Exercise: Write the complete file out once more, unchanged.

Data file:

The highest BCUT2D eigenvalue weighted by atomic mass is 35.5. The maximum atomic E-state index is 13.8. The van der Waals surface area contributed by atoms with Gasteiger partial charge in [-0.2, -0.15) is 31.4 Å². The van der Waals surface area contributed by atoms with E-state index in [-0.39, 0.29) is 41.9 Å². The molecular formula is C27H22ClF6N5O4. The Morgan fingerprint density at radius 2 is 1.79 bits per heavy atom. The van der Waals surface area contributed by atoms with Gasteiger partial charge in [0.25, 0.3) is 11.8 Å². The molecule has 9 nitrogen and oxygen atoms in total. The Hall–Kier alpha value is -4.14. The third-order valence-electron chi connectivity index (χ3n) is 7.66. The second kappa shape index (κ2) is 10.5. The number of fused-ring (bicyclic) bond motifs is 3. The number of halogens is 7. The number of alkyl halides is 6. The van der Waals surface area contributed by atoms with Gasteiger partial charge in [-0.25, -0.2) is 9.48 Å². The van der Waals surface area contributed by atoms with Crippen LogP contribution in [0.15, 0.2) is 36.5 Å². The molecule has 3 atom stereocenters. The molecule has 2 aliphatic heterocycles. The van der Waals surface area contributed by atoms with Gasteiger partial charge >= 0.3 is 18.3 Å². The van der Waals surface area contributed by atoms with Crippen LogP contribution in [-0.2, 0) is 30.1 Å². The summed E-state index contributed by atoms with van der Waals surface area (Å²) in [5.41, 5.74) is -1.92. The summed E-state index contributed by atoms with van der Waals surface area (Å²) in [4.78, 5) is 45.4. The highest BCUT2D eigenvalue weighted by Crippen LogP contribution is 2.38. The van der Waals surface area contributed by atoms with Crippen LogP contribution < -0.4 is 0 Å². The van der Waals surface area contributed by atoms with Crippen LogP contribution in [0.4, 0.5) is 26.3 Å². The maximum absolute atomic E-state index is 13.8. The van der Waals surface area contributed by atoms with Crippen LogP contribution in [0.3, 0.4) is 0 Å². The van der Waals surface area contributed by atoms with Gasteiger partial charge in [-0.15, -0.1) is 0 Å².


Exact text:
The highest BCUT2D eigenvalue weighted by atomic mass is 35.5. The maximum atomic E-state index is 13.8. The van der Waals surface area contributed by atoms with Gasteiger partial charge in [-0.2, -0.15) is 31.4 Å². The van der Waals surface area contributed by atoms with E-state index in [-0.39, 0.29) is 41.9 Å². The molecular formula is C27H22ClF6N5O4. The Morgan fingerprint density at radius 2 is 1.79 bits per heavy atom. The van der Waals surface area contributed by atoms with Gasteiger partial charge in [0.25, 0.3) is 11.8 Å². The molecule has 9 nitrogen and oxygen atoms in total. The Hall–Kier alpha value is -4.14. The third-order valence-electron chi connectivity index (χ3n) is 7.66. The second kappa shape index (κ2) is 10.5. The number of fused-ring (bicyclic) bond motifs is 3. The number of halogens is 7. The number of alkyl halides is 6. The van der Waals surface area contributed by atoms with Gasteiger partial charge in [-0.25, -0.2) is 9.48 Å². The van der Waals surface area contributed by atoms with Crippen LogP contribution in [0.15, 0.2) is 36.5 Å². The molecule has 3 atom stereocenters. The molecule has 2 aliphatic heterocycles. The van der Waals surface area contributed by atoms with Gasteiger partial charge >= 0.3 is 18.3 Å². The van der Waals surface area contributed by atoms with Crippen LogP contribution in [-0.2, 0) is 30.1 Å². The summed E-state index contributed by atoms with van der Waals surface area (Å²) in [5.41, 5.74) is -1.92. The summed E-state index contributed by atoms with van der Waals surface area (Å²) in [4.78, 5) is 45.4. The highest BCUT2D eigenvalue weighted by Crippen LogP contribution is 2.38. The van der Waals surface area contributed by atoms with Crippen LogP contribution < -0.4 is 0 Å². The van der Waals surface area contributed by atoms with Crippen LogP contribution in [0.4, 0.5) is 26.3 Å². The maximum absolute atomic E-state index is 13.8. The van der Waals surface area contributed by atoms with Crippen LogP contribution in [0.3, 0.4) is 0 Å². The van der Waals surface area contributed by atoms with Gasteiger partial charge in [-0.15, -0.1) is 0 Å².